One of my favorite Christian counseling educators is Edward Welch. Edward Welch, M.Div., Ph.D. is a counselor and faculty member at Christian Counseling Education Foundation. He writes about topics I deal with daily – addictive behaviors, depression, co-occurring disorders, family relationships, God’s purpose in the midst of pain, etc.
Here he writes about Sanctification:
What the Church Really Believes about Sanctification By: Ed Welch Published: November 18, 2012
Each generation of believers develops its own weird convictions about Scripture. Though confessions and creeds offer some stability, they also conceal our faulty beliefs under a thin cover of orthodoxy. And there they wait, erupting to the surface in times of trouble
One place we can find the corporate weirdness of our day is in the doctrine of sanctification. It seems that we have arrived at a consensus about the normal process of sanctification and it’s not good. Here it is:
We believe in the victorious life: healthy, wealthy, prosperous and sin-free.
Lord have mercy on us.
We believe that a sanctified believer has fewer hardships
No sane Christian believes we will be free of trouble, hardships and suffering, but most of us believe we should have less of it than our unbelieving neighbors. So suffering still surprises us, as if children of the King have immunity. The two common responses to suffering are:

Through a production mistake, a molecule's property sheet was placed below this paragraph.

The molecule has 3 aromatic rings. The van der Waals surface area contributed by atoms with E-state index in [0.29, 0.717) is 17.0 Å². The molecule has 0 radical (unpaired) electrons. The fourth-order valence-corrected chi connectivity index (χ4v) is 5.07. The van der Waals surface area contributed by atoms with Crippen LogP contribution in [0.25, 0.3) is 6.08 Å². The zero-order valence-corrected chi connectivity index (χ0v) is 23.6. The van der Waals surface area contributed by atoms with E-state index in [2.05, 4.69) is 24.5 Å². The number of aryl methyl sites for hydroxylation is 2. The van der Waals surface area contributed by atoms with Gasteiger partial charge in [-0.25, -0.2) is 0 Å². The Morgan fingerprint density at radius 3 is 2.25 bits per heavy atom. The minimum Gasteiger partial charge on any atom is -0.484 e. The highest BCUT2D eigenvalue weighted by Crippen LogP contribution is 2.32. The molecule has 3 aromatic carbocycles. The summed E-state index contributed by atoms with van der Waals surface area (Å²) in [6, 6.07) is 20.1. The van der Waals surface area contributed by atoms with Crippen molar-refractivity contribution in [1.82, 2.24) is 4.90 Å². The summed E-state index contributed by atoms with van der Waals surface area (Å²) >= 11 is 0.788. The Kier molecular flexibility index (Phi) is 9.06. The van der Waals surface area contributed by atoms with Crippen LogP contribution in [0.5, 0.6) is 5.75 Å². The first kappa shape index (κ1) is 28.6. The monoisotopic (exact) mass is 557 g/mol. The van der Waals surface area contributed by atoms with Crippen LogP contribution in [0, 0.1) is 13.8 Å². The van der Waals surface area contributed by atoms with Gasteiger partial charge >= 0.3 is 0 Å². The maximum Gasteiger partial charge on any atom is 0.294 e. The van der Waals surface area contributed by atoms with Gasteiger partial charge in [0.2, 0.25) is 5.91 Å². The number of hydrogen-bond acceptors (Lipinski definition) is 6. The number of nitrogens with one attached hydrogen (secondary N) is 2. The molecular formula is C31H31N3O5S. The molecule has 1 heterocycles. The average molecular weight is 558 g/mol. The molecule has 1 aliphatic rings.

[with frustration] Why is God doing this to me?
[with guilt and confusion] What have I done to deserve this?
Do we think that Christ suffered so we are spared the hardships that would have fallen on us? True, Jesus bore our judgment but that doesn’t eliminate the suffering of living in a sin-filled world. Instead it gives us power to follow in his footsteps.
Weakness. That is the normal Christian life. It looks like power but it feels like weakness. That is the real victorious life.
We believe that a sanctified believer is largely free from sin
An elder from a fine church asked what I did. I told him that I was a Christian counselor.
“Why would Christians need counseling?” he asked.
I didn’t quite know what to say, but that was okay because he was not really asking a question. He was making a statement, and his statement says a lot. It says that sanctification is like a light switch. When we see a sin (and we certainly should not see one very often!) we confess it, and then we are done with it. Sin was “on” and we use confession to turn it “off.” It is the sin version of name-it-and-claim-it: name the sin, claim full, complete, victorious freedom and deliverance. And if that wily sin reappears, we are to deny its reality. If we say that it does not exist, then it, indeed, does not exist.
But the true “normal” Christian life is when we identify sin, confess it, and expect to be empowered to do battle with it. We fix our hearts on Jesus and what he has done, and begin a journey that travels from loving sin to hating it, which can take quite a while and seem circuitous. It feels like weakness, but is sustained by the Holy Spirit. That is the real victorious life.
These implicit beliefs about the Christian life are everywhere, and they are pernicious lies. Perhaps some Nehemiahs and Daniels among us can start confessing these dastardly assumptions on behalf of us all.
Lord have mercy on us.